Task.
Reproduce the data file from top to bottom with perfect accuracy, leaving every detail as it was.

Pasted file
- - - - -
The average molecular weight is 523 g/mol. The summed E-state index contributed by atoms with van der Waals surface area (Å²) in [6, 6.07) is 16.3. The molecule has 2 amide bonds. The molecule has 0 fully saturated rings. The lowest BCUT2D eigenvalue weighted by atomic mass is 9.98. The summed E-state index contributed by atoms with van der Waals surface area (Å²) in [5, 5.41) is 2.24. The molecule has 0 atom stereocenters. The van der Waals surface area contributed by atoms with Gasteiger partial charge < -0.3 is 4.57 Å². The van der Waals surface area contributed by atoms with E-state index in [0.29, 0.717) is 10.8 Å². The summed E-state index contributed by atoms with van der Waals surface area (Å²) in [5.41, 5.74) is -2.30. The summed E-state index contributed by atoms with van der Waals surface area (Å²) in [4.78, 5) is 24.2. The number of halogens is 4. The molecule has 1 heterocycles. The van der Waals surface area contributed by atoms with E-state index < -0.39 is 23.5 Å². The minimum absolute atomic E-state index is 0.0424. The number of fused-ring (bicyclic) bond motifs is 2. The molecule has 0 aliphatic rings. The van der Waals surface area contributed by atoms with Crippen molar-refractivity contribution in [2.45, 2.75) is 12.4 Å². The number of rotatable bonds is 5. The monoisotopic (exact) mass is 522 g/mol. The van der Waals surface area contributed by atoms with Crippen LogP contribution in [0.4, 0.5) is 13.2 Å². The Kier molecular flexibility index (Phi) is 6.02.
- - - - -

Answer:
The average molecular weight is 523 g/mol. The summed E-state index contributed by atoms with van der Waals surface area (Å²) in [6, 6.07) is 16.3. The molecule has 2 amide bonds. The molecule has 0 fully saturated rings. The lowest BCUT2D eigenvalue weighted by atomic mass is 9.98. The summed E-state index contributed by atoms with van der Waals surface area (Å²) in [5, 5.41) is 2.24. The molecule has 0 atom stereocenters. The van der Waals surface area contributed by atoms with Gasteiger partial charge < -0.3 is 4.57 Å². The van der Waals surface area contributed by atoms with E-state index in [0.29, 0.717) is 10.8 Å². The summed E-state index contributed by atoms with van der Waals surface area (Å²) in [5.41, 5.74) is -2.30. The summed E-state index contributed by atoms with van der Waals surface area (Å²) in [4.78, 5) is 24.2. The number of halogens is 4. The molecule has 1 heterocycles. The van der Waals surface area contributed by atoms with E-state index < -0.39 is 23.5 Å². The minimum absolute atomic E-state index is 0.0424. The number of fused-ring (bicyclic) bond motifs is 2. The molecule has 0 aliphatic rings. The van der Waals surface area contributed by atoms with Crippen molar-refractivity contribution in [2.45, 2.75) is 12.4 Å². The number of rotatable bonds is 5. The monoisotopic (exact) mass is 522 g/mol. The van der Waals surface area contributed by atoms with Crippen LogP contribution in [0.4, 0.5) is 13.2 Å². The Kier molecular flexibility index (Phi) is 6.02.